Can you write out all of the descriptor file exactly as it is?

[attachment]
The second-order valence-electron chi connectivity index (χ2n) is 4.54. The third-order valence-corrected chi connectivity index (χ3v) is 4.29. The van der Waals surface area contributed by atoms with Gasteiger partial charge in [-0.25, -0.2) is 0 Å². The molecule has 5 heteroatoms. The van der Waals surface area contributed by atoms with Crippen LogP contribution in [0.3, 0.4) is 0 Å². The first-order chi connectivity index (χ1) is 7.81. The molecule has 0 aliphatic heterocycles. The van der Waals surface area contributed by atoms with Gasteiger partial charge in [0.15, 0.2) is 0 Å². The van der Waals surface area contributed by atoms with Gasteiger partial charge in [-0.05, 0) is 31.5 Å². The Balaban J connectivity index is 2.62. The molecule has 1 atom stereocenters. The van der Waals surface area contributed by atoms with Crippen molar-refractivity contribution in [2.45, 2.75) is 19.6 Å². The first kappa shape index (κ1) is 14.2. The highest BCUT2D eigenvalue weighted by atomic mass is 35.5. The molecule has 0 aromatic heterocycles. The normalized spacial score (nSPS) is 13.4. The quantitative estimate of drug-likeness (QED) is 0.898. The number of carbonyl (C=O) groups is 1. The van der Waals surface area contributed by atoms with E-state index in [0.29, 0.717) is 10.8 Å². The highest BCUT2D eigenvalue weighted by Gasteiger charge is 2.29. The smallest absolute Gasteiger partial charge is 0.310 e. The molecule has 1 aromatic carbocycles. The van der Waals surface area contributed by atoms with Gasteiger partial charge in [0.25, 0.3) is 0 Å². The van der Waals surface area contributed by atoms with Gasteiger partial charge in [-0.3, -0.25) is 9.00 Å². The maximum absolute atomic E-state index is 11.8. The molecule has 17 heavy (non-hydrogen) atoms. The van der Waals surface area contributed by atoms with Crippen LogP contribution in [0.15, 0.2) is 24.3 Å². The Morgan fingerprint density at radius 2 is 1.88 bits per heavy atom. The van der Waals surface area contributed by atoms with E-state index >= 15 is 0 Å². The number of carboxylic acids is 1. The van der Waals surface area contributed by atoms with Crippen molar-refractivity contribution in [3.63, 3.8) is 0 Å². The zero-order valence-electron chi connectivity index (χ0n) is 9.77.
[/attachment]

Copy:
The second-order valence-electron chi connectivity index (χ2n) is 4.54. The third-order valence-corrected chi connectivity index (χ3v) is 4.29. The van der Waals surface area contributed by atoms with Gasteiger partial charge in [-0.25, -0.2) is 0 Å². The molecule has 5 heteroatoms. The van der Waals surface area contributed by atoms with Crippen LogP contribution in [0.3, 0.4) is 0 Å². The first-order chi connectivity index (χ1) is 7.81. The molecule has 0 aliphatic heterocycles. The van der Waals surface area contributed by atoms with Gasteiger partial charge in [0.15, 0.2) is 0 Å². The van der Waals surface area contributed by atoms with Gasteiger partial charge in [-0.05, 0) is 31.5 Å². The Balaban J connectivity index is 2.62. The molecule has 1 atom stereocenters. The van der Waals surface area contributed by atoms with Crippen molar-refractivity contribution in [2.45, 2.75) is 19.6 Å². The first kappa shape index (κ1) is 14.2. The highest BCUT2D eigenvalue weighted by atomic mass is 35.5. The molecule has 0 aromatic heterocycles. The normalized spacial score (nSPS) is 13.4. The quantitative estimate of drug-likeness (QED) is 0.898. The number of carbonyl (C=O) groups is 1. The van der Waals surface area contributed by atoms with E-state index in [0.29, 0.717) is 10.8 Å². The highest BCUT2D eigenvalue weighted by Gasteiger charge is 2.29. The smallest absolute Gasteiger partial charge is 0.310 e. The molecule has 1 aromatic carbocycles. The van der Waals surface area contributed by atoms with Gasteiger partial charge in [0.25, 0.3) is 0 Å². The van der Waals surface area contributed by atoms with Gasteiger partial charge in [-0.3, -0.25) is 9.00 Å². The maximum absolute atomic E-state index is 11.8. The molecule has 17 heavy (non-hydrogen) atoms. The van der Waals surface area contributed by atoms with Crippen LogP contribution in [0.15, 0.2) is 24.3 Å². The Morgan fingerprint density at radius 2 is 1.88 bits per heavy atom. The van der Waals surface area contributed by atoms with E-state index >= 15 is 0 Å². The number of carboxylic acids is 1. The van der Waals surface area contributed by atoms with Crippen molar-refractivity contribution in [3.63, 3.8) is 0 Å². The zero-order valence-electron chi connectivity index (χ0n) is 9.77.